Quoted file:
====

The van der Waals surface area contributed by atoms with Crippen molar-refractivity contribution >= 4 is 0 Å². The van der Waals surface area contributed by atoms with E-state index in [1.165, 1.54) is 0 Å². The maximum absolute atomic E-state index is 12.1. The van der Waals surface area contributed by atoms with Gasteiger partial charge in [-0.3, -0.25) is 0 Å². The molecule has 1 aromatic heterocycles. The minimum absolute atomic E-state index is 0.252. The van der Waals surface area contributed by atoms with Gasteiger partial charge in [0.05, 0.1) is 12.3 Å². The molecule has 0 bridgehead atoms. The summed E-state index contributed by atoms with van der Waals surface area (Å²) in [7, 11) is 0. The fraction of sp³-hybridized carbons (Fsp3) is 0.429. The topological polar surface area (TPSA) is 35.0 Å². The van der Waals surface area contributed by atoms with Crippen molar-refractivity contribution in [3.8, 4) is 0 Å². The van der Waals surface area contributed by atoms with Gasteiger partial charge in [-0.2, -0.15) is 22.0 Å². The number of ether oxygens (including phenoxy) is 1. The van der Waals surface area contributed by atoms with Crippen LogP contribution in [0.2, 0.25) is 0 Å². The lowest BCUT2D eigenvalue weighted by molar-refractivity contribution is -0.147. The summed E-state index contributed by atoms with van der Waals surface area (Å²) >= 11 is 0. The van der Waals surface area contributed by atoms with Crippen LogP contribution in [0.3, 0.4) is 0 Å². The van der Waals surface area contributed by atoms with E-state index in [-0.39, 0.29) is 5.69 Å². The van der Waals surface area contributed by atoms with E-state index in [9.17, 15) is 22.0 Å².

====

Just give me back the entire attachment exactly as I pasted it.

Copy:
The van der Waals surface area contributed by atoms with Crippen molar-refractivity contribution >= 4 is 0 Å². The van der Waals surface area contributed by atoms with E-state index in [1.165, 1.54) is 0 Å². The maximum absolute atomic E-state index is 12.1. The van der Waals surface area contributed by atoms with Gasteiger partial charge in [-0.3, -0.25) is 0 Å². The molecule has 1 aromatic heterocycles. The minimum absolute atomic E-state index is 0.252. The van der Waals surface area contributed by atoms with Gasteiger partial charge in [0.05, 0.1) is 12.3 Å². The molecule has 0 bridgehead atoms. The summed E-state index contributed by atoms with van der Waals surface area (Å²) in [7, 11) is 0. The fraction of sp³-hybridized carbons (Fsp3) is 0.429. The topological polar surface area (TPSA) is 35.0 Å². The van der Waals surface area contributed by atoms with Crippen molar-refractivity contribution in [3.8, 4) is 0 Å². The van der Waals surface area contributed by atoms with Gasteiger partial charge in [-0.2, -0.15) is 22.0 Å². The number of ether oxygens (including phenoxy) is 1. The van der Waals surface area contributed by atoms with Crippen LogP contribution in [0.2, 0.25) is 0 Å². The lowest BCUT2D eigenvalue weighted by molar-refractivity contribution is -0.147. The summed E-state index contributed by atoms with van der Waals surface area (Å²) >= 11 is 0. The van der Waals surface area contributed by atoms with Crippen LogP contribution in [0.3, 0.4) is 0 Å². The van der Waals surface area contributed by atoms with E-state index in [-0.39, 0.29) is 5.69 Å². The van der Waals surface area contributed by atoms with E-state index in [9.17, 15) is 22.0 Å².